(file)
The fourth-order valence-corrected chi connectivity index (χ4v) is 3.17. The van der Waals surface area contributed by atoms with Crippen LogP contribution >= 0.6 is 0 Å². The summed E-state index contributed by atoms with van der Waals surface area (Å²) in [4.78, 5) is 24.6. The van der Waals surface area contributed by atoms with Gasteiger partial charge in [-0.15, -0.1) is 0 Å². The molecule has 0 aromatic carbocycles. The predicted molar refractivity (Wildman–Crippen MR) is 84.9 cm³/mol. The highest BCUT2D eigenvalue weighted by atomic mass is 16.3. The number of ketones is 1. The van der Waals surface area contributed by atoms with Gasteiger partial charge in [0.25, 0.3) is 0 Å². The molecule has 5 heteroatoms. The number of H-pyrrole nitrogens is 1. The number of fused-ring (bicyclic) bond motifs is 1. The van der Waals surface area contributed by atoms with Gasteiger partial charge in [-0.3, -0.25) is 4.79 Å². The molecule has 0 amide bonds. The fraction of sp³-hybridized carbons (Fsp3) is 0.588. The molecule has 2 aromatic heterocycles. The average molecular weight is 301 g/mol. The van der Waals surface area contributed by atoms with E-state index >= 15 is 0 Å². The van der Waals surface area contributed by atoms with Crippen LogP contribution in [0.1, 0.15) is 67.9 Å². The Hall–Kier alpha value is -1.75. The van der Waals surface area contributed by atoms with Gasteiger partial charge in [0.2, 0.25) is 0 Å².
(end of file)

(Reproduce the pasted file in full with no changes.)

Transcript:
The fourth-order valence-corrected chi connectivity index (χ4v) is 3.17. The van der Waals surface area contributed by atoms with Crippen LogP contribution >= 0.6 is 0 Å². The summed E-state index contributed by atoms with van der Waals surface area (Å²) in [4.78, 5) is 24.6. The van der Waals surface area contributed by atoms with Gasteiger partial charge in [-0.15, -0.1) is 0 Å². The molecule has 0 aromatic carbocycles. The predicted molar refractivity (Wildman–Crippen MR) is 84.9 cm³/mol. The highest BCUT2D eigenvalue weighted by atomic mass is 16.3. The number of ketones is 1. The van der Waals surface area contributed by atoms with Gasteiger partial charge in [0.25, 0.3) is 0 Å². The molecule has 5 heteroatoms. The number of H-pyrrole nitrogens is 1. The number of fused-ring (bicyclic) bond motifs is 1. The van der Waals surface area contributed by atoms with Gasteiger partial charge in [-0.3, -0.25) is 4.79 Å². The molecule has 0 amide bonds. The fraction of sp³-hybridized carbons (Fsp3) is 0.588. The molecule has 2 aromatic heterocycles. The average molecular weight is 301 g/mol. The van der Waals surface area contributed by atoms with E-state index >= 15 is 0 Å². The van der Waals surface area contributed by atoms with Crippen LogP contribution in [0.1, 0.15) is 67.9 Å². The Hall–Kier alpha value is -1.75. The van der Waals surface area contributed by atoms with Gasteiger partial charge in [0.2, 0.25) is 0 Å².